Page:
In 1983, another CGPM conference redefined the meter again as the length of the path travelled by light in vacuum during a time interval of 1/299792458 seconds. This definition was based on the speed of light, which is a universal constant that can be measured with high precision. The decimeter also changed accordingly to reflect this new definition.

Usage of Decimeter

The decimeter is a unit of length that is used for measuring medium distances and dimensions, such as the height of a bookshelf or the width of a door. The decimeter is also used for measuring volumes, such as the volume of a cube or a box.

The decimeter is commonly used in everyday life, especially in countries that follow the metric system. Some examples are:

  • Measuring the dimensions of furniture and appliances.
  • Measuring the size of books and magazines.
  • Measuring the capacity of containers and bottles.
  • Measuring the depth of water and soil.
  • Measuring the distance between objects and landmarks.

The decimeter is also used in some scientific and technical fields, such as:

  • Measuring the diameter and circumference of circles and cylinders.
  • Measuring the volume and surface area of solids and liquids.
  • Measuring the density and specific gravity of substances.
  • Measuring the pressure and temperature of gases and fluids.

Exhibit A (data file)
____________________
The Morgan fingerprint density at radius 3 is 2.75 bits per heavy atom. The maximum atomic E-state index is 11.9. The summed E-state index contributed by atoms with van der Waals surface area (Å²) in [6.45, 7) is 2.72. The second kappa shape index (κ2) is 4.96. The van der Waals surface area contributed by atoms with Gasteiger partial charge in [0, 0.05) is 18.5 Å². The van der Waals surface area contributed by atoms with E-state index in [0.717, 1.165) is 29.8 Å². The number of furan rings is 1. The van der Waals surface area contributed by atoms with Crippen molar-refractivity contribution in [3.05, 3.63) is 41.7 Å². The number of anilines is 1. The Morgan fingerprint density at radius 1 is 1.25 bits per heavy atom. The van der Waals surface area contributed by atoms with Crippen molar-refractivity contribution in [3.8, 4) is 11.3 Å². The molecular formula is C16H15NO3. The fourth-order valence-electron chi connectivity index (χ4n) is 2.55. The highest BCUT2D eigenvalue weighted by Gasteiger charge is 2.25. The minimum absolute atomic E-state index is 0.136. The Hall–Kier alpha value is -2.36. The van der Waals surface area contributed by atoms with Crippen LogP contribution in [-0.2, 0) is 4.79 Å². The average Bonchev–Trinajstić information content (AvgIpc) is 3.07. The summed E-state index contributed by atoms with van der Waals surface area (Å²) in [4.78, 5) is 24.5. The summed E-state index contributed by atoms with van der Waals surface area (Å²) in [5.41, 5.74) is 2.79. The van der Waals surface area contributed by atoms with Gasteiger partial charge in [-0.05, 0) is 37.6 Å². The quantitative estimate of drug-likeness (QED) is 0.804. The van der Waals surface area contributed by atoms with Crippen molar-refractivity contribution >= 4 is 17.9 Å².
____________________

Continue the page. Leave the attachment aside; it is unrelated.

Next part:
• Measuring the focal length and magnification of lenses and mirrors.

How to Convert Decimeter

The decimeter can be converted to other units of length by using conversion factors or formulas. Here are some examples of how to convert decimeters to other units of length in the SI system, the US customary system and other systems:

  • To convert decimeters to centimeters, multiply by 10. For example, 10 dm = 10 × 10 = 100 cm.
  • To convert decimeters to meters, divide by 10. For example, 10 dm = 10 / 10 = 1 m.
  • To convert decimeters to kilometers, divide by 10000. For example, 10 dm = 10 / 10000 = 0.001 km.
  • To convert decimeters to inches, multiply by 3.937. For example, 10 dm = 10 × 3.937 = 39.37 in.
  • To convert decimeters to feet, multiply by 0.328. For example, 10 dm = 10 × 0.328 = 3.28 ft.
Decimeters also can be marked as decimetres.